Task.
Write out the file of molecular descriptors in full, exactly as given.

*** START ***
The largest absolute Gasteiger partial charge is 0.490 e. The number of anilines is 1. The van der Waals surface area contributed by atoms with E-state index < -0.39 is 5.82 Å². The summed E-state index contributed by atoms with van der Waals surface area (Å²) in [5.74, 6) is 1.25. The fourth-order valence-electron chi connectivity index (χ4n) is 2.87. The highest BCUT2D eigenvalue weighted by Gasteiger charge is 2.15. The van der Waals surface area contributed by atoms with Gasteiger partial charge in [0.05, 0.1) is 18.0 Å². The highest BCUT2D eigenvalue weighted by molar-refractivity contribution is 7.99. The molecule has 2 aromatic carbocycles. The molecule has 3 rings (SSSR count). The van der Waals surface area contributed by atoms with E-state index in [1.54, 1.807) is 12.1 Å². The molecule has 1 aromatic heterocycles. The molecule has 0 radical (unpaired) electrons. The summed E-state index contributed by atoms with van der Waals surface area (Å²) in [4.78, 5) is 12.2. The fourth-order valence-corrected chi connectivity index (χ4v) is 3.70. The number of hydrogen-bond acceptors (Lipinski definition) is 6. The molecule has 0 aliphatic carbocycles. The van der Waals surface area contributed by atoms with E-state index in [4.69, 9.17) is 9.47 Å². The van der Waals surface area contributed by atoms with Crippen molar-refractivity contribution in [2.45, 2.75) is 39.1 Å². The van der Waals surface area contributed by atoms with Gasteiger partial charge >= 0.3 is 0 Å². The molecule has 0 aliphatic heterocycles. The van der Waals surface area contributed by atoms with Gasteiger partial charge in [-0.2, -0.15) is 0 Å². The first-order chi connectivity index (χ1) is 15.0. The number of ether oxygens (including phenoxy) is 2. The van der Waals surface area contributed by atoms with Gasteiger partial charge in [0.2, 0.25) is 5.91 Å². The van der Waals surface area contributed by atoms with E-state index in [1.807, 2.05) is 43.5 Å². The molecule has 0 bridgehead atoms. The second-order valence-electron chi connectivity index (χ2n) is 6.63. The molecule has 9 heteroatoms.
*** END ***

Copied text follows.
The largest absolute Gasteiger partial charge is 0.490 e. The number of anilines is 1. The van der Waals surface area contributed by atoms with E-state index < -0.39 is 5.82 Å². The summed E-state index contributed by atoms with van der Waals surface area (Å²) in [5.74, 6) is 1.25. The fourth-order valence-electron chi connectivity index (χ4n) is 2.87. The highest BCUT2D eigenvalue weighted by Gasteiger charge is 2.15. The van der Waals surface area contributed by atoms with Gasteiger partial charge in [0.05, 0.1) is 18.0 Å². The highest BCUT2D eigenvalue weighted by molar-refractivity contribution is 7.99. The molecule has 2 aromatic carbocycles. The molecule has 3 rings (SSSR count). The van der Waals surface area contributed by atoms with E-state index in [1.54, 1.807) is 12.1 Å². The molecule has 1 aromatic heterocycles. The molecule has 0 radical (unpaired) electrons. The summed E-state index contributed by atoms with van der Waals surface area (Å²) in [4.78, 5) is 12.2. The fourth-order valence-corrected chi connectivity index (χ4v) is 3.70. The number of hydrogen-bond acceptors (Lipinski definition) is 6. The molecule has 0 aliphatic carbocycles. The van der Waals surface area contributed by atoms with E-state index in [4.69, 9.17) is 9.47 Å². The van der Waals surface area contributed by atoms with Crippen molar-refractivity contribution in [2.45, 2.75) is 39.1 Å². The van der Waals surface area contributed by atoms with Gasteiger partial charge >= 0.3 is 0 Å². The molecule has 0 aliphatic heterocycles. The van der Waals surface area contributed by atoms with Gasteiger partial charge in [-0.2, -0.15) is 0 Å². The first-order chi connectivity index (χ1) is 15.0. The number of ether oxygens (including phenoxy) is 2. The van der Waals surface area contributed by atoms with Gasteiger partial charge in [0.2, 0.25) is 5.91 Å². The van der Waals surface area contributed by atoms with E-state index in [1.807, 2.05) is 43.5 Å². The molecule has 0 bridgehead atoms. The second-order valence-electron chi connectivity index (χ2n) is 6.63. The molecule has 9 heteroatoms.